The demand for Agile Coaches is growing fast. Companies nowadays recognize the added value of an Agile Coach, but job descriptions vary widely. The Agile Coach does not seem to exist.
In contrast to what most people think Agile Coaching is not all about the Agile expertise. It is more about the second part of the title: ‘coach’. Given the various job descriptions, we can tell not a lot of people know what this job entails. What are the characteristics of a successful Agile Coach?An Agile Coach is someone who has the ability to get a point across. Someone who can advise and carries out the Agile mindset for the purpose of challenging organizations to step out of their patterns. Agile working means changing the mindset of an organization. As a coach you provide the team or organization with the right tools to help them change their mindset. This often comes down to raising awareness of existing processes and the need for change. Agile Coaches share their knowledge with the team while motivating them to think ‘out of the box’. Taking responsibility is one of the most important lessons a coach teaches his team. The end goals is accomplished when the team fully operates without a coach.
Most important competences to be Successful Agile Coach
- An open attitude. It is very important that Agile Coaches are always open to new possibilities. Prevent creating your own pattern and own values. Otherwise you will not be successful as a coach.
- Do not judge. People do what they do because they do not know any better. As Agile Coach you are not supposed to have an opinion. You support the team with tools until they become aware of their mistakes. They will improve themselves if you are transparent about this. An Agile Coach creates an environment where people feel comfortable to make mistakes.
- Soft skills.It sounds obvious, but is very important for Agile Coaches to easily make contact and have good intentions to help people forwards. Your drive? To help people become the best version of themselves.
- Do not be afraid of resistance. Resistance is an essential part of change. Seeking resistance should trigger you as an Agile Coach. Agile is a way of working which is applicable for startups as well as for corporates. It depends on the type of organization whether Agile knowledge or the mindset is required. Most of the time mindset is integrated in the startup, it’s already part of their culture. Agile coaches help them with knowledge and discipline. Larger companies often have strong culture and management layers. The mindset, communication and especially letting go and facilitating is the biggest challenge here.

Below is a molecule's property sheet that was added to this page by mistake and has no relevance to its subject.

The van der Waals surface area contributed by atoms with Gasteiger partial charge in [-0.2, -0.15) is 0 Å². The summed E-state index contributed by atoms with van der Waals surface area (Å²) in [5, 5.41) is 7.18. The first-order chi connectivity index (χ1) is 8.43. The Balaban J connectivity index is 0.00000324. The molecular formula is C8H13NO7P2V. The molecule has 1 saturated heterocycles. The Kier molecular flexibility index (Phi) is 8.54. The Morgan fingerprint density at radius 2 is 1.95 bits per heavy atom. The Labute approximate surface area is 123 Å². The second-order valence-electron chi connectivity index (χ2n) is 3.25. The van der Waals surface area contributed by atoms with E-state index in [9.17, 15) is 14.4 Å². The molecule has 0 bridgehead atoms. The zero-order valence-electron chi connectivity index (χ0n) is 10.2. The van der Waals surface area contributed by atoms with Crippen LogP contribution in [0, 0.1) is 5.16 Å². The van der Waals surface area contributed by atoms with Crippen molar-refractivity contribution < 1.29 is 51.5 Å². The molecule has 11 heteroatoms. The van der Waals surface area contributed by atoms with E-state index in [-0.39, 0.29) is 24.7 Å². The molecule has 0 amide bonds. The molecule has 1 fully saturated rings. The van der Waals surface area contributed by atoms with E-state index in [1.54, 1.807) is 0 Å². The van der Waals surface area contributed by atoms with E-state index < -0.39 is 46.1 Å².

The primairy task of an Agile coach is coaching. This is something different than training. In both cases it is important to explain clearly, but a coach takes is one step further. A coach has to be able to make someone aware of themselves and make sure he or she takes action. It is not necessary to know the organization beforehand. A mix of internal and external coaches is often the most ideal situation. As a coach it is much easier to pin out difficulties when you are not already part of a culture. For an external coach is easier to recognize patterns and change the existing culture to an Agile culture. It is quite similar to relationship problems: if you cannot work it out together, you often ask help from an external person because they are objective and can see more.
You are successful as an Agile coach if you can put a finger on the existing way of thinking of an organization and show them how a different mindset drives value. You often see that organizations only partially apply the Agile way of working. If you ask people about the ‘why’, it often remains quiet. Realizing and identifying what part of the Manifesto you are focussing on as a team as well as a thorough understanding of why you do what you do, makes up the agile mindset for the organization. It’s not about the tool or method of working.
You can be happy with the results if:
- A self-organized team arises that can work independently;
- Managers practice and facilitate leadership instead of controlling it;
- The teams visibly add value to the organization;
- You professionals show the best of themselves and take ownership.
A success story? The F*ckUp Festival
An example which shows the Agile Coaches competencies is the F*ck Up Festival. Culture is very important in Agile. This varies greatly from country to country. There is an organization in Romania where a culture existed in which it was not good to make mistakes. As an Agile Coach, how do you change this culture as to a culture where in it is ok to make mistakes?
During the Agile transformation we noticed that the traditional Romanian culture collided with the Agile principle. The company’s culture had to change to attain better results. They soon realized that this particular company lacked an environment in which mistakes are ok. This transparency would help the organisation further in the Agile transformation. As a way to stimulate this, the F*ck Up festival was born. Consider it a tool to help employees celebrate their mistakes and the mistakes of others, so that they accelerated as a team.